Function sample_parse_file

Synopsis

#include <samples/quickstart.cpp>

void sample_parse_file()

Description

ready-to-go example of parsing a file from disk

demonstrate how to load a YAML file from disk to parse with ryml.

ryml offers no overload to directly parse files from disk; it only parses source buffers (which may be mutable or immutable). It is up to the caller to load the file contents into a buffer before parsing with ryml.

But that does not mean that loading a file is unimportant. There are many ways to achieve this in C++, but for convenience and to enable you to quickly get up to speed, here is an example implementation loading a file from disk and then parsing the resulting buffer with ryml.

Mentioned in

Source

Lines 1226-1258 in samples/quickstart.cpp. Line 50 in samples/quickstart.cpp.

void sample_parse_file()
{
    const char filename[] = "ryml_example.yml";

    // because this is a minimal sample, it assumes nothing on the
    // environment/OS (other than that it can read/write files). So we
    // create the file on the fly:
    file_put_contents(filename, ryml::csubstr("foo: 1\nbar:\n  - 2\n  - 3\n"));

    // now we can load it into a std::string (for example):
    {
        std::string contents = file_get_contents<std::string>(filename);
        ryml::Tree tree = ryml::parse(ryml::to_csubstr(contents)); // immutable (csubstr) overload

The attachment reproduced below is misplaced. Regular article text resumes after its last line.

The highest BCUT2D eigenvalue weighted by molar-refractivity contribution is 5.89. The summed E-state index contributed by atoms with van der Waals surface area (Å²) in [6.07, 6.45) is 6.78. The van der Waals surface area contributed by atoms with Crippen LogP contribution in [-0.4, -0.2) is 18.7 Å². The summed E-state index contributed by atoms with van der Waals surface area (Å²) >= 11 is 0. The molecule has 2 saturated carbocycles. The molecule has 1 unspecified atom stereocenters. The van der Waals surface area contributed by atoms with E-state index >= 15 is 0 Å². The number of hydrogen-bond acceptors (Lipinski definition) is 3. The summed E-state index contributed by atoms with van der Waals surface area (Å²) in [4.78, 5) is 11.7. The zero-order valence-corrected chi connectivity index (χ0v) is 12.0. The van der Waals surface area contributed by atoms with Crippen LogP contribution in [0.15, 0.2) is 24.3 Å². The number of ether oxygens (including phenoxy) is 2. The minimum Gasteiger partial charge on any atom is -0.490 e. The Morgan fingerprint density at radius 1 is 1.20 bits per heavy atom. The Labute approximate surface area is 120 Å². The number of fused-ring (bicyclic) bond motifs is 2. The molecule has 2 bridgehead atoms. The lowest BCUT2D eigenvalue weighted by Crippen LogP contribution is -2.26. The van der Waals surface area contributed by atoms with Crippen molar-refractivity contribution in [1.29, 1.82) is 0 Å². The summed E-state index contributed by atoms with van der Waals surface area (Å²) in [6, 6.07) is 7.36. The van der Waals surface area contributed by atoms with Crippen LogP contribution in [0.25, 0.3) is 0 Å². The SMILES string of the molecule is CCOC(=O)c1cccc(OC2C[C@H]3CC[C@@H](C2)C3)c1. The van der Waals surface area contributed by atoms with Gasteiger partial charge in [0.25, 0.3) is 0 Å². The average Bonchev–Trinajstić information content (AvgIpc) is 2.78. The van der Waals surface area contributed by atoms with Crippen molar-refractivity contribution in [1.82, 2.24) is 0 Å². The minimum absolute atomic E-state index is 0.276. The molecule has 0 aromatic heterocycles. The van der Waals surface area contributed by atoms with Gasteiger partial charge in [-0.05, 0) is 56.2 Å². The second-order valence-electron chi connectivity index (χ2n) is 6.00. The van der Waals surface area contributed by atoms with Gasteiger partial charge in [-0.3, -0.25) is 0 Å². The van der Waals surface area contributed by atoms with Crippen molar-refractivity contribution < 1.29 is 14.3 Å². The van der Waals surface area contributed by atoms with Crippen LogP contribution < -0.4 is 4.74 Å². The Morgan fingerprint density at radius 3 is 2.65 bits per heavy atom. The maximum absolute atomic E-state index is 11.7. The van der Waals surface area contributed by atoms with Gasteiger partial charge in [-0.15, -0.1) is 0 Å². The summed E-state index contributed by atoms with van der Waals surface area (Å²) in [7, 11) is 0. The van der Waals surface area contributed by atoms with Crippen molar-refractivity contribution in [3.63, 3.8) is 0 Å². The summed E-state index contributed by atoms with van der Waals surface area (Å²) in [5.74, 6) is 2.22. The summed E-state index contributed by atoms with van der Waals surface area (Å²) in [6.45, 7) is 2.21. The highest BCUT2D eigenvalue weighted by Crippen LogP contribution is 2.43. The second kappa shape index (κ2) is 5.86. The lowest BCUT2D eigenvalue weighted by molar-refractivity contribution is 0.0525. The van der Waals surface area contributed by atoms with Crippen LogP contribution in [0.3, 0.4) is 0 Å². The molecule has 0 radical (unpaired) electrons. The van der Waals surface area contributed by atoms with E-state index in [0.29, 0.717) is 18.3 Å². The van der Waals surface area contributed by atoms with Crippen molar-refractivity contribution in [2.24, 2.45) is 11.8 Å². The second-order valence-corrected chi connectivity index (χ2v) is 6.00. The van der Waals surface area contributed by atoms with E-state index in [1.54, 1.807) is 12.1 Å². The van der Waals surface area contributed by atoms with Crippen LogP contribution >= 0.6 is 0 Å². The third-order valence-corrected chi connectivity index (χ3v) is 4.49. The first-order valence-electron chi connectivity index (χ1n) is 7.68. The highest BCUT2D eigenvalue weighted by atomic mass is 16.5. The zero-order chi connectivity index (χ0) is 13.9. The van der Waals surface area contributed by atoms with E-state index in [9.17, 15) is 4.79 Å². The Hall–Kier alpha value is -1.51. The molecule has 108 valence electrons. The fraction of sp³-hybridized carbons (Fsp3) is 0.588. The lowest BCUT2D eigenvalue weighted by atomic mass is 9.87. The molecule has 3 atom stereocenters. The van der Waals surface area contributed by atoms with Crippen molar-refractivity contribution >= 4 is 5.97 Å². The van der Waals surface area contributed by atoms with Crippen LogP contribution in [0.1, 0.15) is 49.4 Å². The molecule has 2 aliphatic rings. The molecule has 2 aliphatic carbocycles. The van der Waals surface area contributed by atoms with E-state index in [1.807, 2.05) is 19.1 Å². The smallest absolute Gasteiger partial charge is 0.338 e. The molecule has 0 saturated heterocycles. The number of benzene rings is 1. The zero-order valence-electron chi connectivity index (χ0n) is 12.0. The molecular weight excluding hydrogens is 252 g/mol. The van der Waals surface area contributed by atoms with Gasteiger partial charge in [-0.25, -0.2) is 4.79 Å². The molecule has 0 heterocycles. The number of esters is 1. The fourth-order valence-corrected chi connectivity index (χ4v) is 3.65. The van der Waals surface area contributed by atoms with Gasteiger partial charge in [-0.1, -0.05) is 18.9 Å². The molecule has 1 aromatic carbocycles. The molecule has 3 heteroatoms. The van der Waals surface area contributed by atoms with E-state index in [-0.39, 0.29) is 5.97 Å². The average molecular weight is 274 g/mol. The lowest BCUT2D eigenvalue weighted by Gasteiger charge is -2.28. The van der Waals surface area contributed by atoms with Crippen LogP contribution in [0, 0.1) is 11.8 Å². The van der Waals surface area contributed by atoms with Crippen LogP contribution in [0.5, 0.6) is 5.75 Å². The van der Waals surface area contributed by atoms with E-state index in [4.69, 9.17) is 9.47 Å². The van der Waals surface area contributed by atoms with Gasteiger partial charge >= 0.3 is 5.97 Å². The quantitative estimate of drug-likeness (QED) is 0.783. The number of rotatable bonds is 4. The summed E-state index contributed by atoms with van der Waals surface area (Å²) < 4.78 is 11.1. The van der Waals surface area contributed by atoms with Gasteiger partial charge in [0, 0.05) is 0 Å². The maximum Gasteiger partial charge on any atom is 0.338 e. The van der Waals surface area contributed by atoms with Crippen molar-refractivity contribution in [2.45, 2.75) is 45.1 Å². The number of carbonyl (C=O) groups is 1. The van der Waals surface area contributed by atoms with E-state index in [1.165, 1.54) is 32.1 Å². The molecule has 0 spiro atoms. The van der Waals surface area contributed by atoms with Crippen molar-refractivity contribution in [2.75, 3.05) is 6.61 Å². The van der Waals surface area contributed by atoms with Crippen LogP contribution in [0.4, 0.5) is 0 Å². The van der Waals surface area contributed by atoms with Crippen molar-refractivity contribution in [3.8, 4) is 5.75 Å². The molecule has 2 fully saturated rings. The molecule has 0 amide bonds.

CHECK(tree["foo"].val() == "1");
        CHECK(tree["bar"][0].val() == "2");
        CHECK(tree["bar"][1].val() == "3");
    }

    // or we can use a vector<char> instead:
    {
        std::vector<char> contents = file_get_contents<std::vector<char>>(filename);
        ryml::Tree tree = ryml::parse(ryml::to_substr(contents)); // mutable (csubstr) overload
        CHECK(tree["foo"].val() == "1");
        CHECK(tree["bar"][0].val() == "2");
        CHECK(tree["bar"][1].val() == "3");
    }

    // generally, any contiguous char container can be used with ryml,
    // provided that the ryml::csubstr view can be created out of it.
    // ryml provides the overloads above for these two containers,
    // but if you have a different container it should be very easy
    // (only requires pointer and length).
}





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